Her openness about the concept, and willingness to allow others to shape it, has become a defining characteristic of the new Fun Palaces and the most important reason for their success. Stella Duffy told people not only that she did not know what a Fun Palace should be, but also that she was not responsible for knowing. Unlike Littlewood, she did not want to be in control.

‘I’ve got much better at saying I don’t know, and believing that’s all right. What’s lovely about saying ‘I don’t know, why don’t you try?’ is that complete strangers are trying things and telling us what worked and what didn’t, so we’re getting all this knowledge we can pass on to others.’

The space she left has empowered others. There was no plan to follow, no instructions to conform with, just a belief that ‘everyone is an artist or a scientist’, a phrase of Littlewood’s that Stella and Sarah-Jane stumbled on when researching the original Fun Palace. It became the foundation of a manifesto:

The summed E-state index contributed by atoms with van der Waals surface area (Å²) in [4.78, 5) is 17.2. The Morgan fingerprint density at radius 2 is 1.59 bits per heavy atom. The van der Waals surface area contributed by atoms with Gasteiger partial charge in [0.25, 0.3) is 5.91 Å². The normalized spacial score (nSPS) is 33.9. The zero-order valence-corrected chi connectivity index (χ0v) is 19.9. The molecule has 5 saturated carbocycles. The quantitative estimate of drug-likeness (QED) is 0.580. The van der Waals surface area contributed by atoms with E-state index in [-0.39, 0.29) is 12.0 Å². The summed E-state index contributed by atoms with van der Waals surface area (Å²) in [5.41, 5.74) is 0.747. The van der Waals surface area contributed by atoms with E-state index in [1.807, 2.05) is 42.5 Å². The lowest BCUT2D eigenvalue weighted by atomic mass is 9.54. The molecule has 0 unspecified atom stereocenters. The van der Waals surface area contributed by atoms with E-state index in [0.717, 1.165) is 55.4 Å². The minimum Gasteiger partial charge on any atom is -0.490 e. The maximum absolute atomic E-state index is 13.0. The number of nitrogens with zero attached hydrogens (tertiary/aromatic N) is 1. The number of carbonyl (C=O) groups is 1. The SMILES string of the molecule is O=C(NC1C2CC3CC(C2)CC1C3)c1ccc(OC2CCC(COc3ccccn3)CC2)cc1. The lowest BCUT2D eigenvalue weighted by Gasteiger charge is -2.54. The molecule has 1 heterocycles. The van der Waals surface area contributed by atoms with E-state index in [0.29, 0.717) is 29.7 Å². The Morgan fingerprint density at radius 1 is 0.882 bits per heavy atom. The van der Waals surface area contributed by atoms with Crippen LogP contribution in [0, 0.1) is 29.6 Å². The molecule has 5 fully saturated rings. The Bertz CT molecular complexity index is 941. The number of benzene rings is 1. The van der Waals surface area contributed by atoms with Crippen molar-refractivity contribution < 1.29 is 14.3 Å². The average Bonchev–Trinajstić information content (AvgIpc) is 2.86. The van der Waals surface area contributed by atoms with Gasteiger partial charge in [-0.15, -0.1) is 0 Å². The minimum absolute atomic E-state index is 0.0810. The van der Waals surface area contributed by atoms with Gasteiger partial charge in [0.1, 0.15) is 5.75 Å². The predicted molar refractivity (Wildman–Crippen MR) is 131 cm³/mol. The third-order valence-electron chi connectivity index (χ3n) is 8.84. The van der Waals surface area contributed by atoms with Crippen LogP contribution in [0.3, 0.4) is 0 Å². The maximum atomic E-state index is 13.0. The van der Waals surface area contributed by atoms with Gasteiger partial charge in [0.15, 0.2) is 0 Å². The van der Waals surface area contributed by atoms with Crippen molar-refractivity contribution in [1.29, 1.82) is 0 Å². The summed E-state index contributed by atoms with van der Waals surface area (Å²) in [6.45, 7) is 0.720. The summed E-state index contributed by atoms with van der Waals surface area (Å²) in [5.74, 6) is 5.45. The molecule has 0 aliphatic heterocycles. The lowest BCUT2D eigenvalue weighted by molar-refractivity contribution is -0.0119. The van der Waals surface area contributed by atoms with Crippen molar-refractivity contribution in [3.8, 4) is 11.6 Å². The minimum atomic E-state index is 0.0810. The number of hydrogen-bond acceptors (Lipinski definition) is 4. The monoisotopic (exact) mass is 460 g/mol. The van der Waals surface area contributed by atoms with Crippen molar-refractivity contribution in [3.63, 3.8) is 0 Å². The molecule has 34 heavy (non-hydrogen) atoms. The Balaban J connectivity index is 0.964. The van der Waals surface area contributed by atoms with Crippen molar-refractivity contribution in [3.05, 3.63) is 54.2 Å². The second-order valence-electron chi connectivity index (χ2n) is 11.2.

We believe in the genius in everyone, that everyone is an artist and everyone a scientist, and that arts and sciences can change the world for the better. We believe we can do this together, locally, with radical fun—and that anyone, anywhere, can make a Fun Palace.

For Littlewood’s centenary in 2014, self-organising groups of volunteers made 138 temporary Fun Palaces in towns and cities across the UK. They used cultural and community spaces and invited visitors to try art, science and other creative activities. Each Fun Palace was different, because each place and each group of Makers (as the organisers are known) is unique. Some were stronger on art than science, or vice-versa; some were playful, others serious; some professional, others domestic. This diversity was seen as a strength and it has helped Fun Palaces achieve levels of participation that closely reflect the social make-up of the UK population. Whatever else they do, Fun Palaces involve people in ways and places that most cultural institutions have failed to do, despite their decades of effort.